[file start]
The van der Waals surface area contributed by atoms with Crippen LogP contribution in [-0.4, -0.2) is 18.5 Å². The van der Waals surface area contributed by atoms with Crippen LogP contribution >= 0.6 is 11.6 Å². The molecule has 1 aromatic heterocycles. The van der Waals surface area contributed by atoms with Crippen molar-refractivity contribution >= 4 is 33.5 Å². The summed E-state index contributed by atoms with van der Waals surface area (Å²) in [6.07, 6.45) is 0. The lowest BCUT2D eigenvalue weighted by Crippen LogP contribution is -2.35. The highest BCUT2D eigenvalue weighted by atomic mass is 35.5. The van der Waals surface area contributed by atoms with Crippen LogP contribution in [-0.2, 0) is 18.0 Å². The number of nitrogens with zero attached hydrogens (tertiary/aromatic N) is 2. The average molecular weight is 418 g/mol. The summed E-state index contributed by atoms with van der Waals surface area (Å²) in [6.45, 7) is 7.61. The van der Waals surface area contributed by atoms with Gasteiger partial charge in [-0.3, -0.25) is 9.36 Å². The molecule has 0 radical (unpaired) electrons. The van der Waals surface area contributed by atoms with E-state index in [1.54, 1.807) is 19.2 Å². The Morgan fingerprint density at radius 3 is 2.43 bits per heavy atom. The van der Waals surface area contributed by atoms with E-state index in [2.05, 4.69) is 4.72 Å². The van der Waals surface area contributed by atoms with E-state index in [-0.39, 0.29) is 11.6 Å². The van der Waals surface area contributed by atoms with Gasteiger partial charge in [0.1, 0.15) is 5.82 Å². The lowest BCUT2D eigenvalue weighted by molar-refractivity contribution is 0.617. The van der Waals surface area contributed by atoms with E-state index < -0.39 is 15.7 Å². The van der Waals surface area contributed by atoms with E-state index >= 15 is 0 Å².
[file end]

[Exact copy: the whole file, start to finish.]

The van der Waals surface area contributed by atoms with Crippen LogP contribution in [-0.4, -0.2) is 18.5 Å². The van der Waals surface area contributed by atoms with Crippen LogP contribution >= 0.6 is 11.6 Å². The molecule has 1 aromatic heterocycles. The van der Waals surface area contributed by atoms with Crippen molar-refractivity contribution >= 4 is 33.5 Å². The summed E-state index contributed by atoms with van der Waals surface area (Å²) in [6.07, 6.45) is 0. The lowest BCUT2D eigenvalue weighted by Crippen LogP contribution is -2.35. The highest BCUT2D eigenvalue weighted by atomic mass is 35.5. The van der Waals surface area contributed by atoms with Crippen LogP contribution in [-0.2, 0) is 18.0 Å². The number of nitrogens with zero attached hydrogens (tertiary/aromatic N) is 2. The average molecular weight is 418 g/mol. The summed E-state index contributed by atoms with van der Waals surface area (Å²) in [6.45, 7) is 7.61. The van der Waals surface area contributed by atoms with Gasteiger partial charge in [-0.3, -0.25) is 9.36 Å². The molecule has 0 radical (unpaired) electrons. The van der Waals surface area contributed by atoms with E-state index in [1.54, 1.807) is 19.2 Å². The Morgan fingerprint density at radius 3 is 2.43 bits per heavy atom. The van der Waals surface area contributed by atoms with E-state index in [2.05, 4.69) is 4.72 Å². The van der Waals surface area contributed by atoms with E-state index in [-0.39, 0.29) is 11.6 Å². The van der Waals surface area contributed by atoms with Gasteiger partial charge in [0.1, 0.15) is 5.82 Å². The lowest BCUT2D eigenvalue weighted by molar-refractivity contribution is 0.617. The van der Waals surface area contributed by atoms with E-state index < -0.39 is 15.7 Å². The van der Waals surface area contributed by atoms with E-state index >= 15 is 0 Å².